It’s exciting to see Shyamalan on such confident footing once more, all these years later.
In a sunny upstairs room in Paris, eight or nine people gather daily to tailor clothes. The room is in a flat belonging to Albert and Lea, who run the business and have hired these people quite recently, for it is 1946 and all but one of them is Jewish and they have returned to their trade after the horror of the war. The atmosphere in the room is cozy and chatty, relaxed almost to a fault, as if these people have been holding their breath for years and are grateful for a day that passes without event.
Michel Deville's "Almost Peaceful" is unlike any other film I have seen about the Holocaust. Indeed, the abstract concept of a holocaust has not yet been formed as these people reassemble their ordinary lives. They speak about what happened, about "the camps" where their loved ones disappeared, about the war, but they do not go into detail because they lived through it firsthand and do not need to be reminded -- none of them except the one gentile woman, who is puzzled when a new employee introduces himself, and the others burst into laughter. What's so funny? What's funny, or at least what's able to be laughed about, is that he can say his Jewish name loudly and freely in Paris once again.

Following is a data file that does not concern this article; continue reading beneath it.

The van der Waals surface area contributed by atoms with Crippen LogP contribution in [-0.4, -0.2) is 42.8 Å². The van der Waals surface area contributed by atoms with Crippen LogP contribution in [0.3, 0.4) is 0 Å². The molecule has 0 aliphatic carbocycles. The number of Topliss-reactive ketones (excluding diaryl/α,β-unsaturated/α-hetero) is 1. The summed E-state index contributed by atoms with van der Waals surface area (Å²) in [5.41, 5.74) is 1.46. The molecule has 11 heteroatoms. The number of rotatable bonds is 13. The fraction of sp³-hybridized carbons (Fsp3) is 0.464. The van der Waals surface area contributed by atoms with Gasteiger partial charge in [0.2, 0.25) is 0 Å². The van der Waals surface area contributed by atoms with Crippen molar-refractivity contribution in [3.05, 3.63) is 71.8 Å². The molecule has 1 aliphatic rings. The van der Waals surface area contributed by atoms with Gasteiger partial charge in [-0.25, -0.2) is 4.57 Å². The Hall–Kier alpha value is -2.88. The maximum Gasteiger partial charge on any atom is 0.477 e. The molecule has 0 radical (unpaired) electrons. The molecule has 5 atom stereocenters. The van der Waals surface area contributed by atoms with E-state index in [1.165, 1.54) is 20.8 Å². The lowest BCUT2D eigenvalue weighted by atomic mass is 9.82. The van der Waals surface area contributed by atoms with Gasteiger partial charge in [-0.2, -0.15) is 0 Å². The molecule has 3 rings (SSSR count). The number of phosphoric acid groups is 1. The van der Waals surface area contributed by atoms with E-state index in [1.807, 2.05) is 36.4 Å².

Albert (Simon Abkarian) and Lea (Zabou Breitman) own the business. Their children are away in the south of France, at summer camp, sending back letters and drawings that are eagerly awaited. Of the others, there is a man who returned to the neighborhood hoping any of his surviving relatives would find their way there, and an unemployed actor with a pregnant wife, and a new employee fit only to cut and trim, and a young man named Maurice (Stanislas Merhar), who visits the prostitutes at a nearby hotel.
The gentile woman goes out to lunch one day with Albert to ask if he can find a job for her sister, who had a child by a German soldier and after the war had her head shaved and was made to run naked through the town. She tells it as a sad story. But Albert cannot help her. A lot of people had sad experiences in the war, he says, quietly.